If you’re familiar with Thomas Friedman’s work, you may have come across his idea of pizza serving as an instrument for sharing cultures:
I take some succor from the fact that the most popular food in the world today is not the Big Mac, but pizza. And what is pizza? It’s a flat piece of bread that every society has, on which every society and every community throws its own local ingredients and culture. In India, you can get tandoori pizza; in Japan, you can get sushi pizza; and in Mexico, you can get salsa pizza.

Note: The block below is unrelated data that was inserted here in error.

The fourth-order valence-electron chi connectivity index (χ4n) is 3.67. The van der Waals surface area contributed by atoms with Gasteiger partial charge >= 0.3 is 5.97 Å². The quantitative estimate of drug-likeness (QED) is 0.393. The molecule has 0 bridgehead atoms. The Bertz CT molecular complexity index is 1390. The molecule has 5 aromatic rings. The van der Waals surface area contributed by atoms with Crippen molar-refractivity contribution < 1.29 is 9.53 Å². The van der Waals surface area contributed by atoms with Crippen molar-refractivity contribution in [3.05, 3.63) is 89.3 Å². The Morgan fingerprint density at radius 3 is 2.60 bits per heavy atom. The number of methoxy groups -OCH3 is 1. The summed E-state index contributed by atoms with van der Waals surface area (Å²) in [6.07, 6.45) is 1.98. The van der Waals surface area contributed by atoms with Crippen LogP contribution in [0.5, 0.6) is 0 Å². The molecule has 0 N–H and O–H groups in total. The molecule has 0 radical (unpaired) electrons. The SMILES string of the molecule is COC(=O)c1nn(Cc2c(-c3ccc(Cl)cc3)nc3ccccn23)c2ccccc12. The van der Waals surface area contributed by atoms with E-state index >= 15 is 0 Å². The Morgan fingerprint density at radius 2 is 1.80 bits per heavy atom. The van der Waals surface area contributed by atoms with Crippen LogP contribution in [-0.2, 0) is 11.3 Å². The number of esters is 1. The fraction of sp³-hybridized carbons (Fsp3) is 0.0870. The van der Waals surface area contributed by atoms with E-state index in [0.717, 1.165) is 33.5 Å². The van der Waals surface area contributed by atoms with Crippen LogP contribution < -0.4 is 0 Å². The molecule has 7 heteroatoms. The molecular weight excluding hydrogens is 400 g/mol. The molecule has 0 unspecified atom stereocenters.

It may work for the English-speaking audience that reads his books, but many Japanese people would probably be puzzled by the idea that Americans think they eat sushi pizza.
In fact, the idea of sushi pizza is so strange, it was worth mentioning on a recent TV program:
The part of the TV program was about weird and wacky “Japanese” food served at Japanese restaurants in America. The idea of Chinese sushi chef would be running an Japanese restaurant in America and serving sushi pizza to customers was presented as an amusing oddity. Odd though it may seem, it apparently tastes pretty good.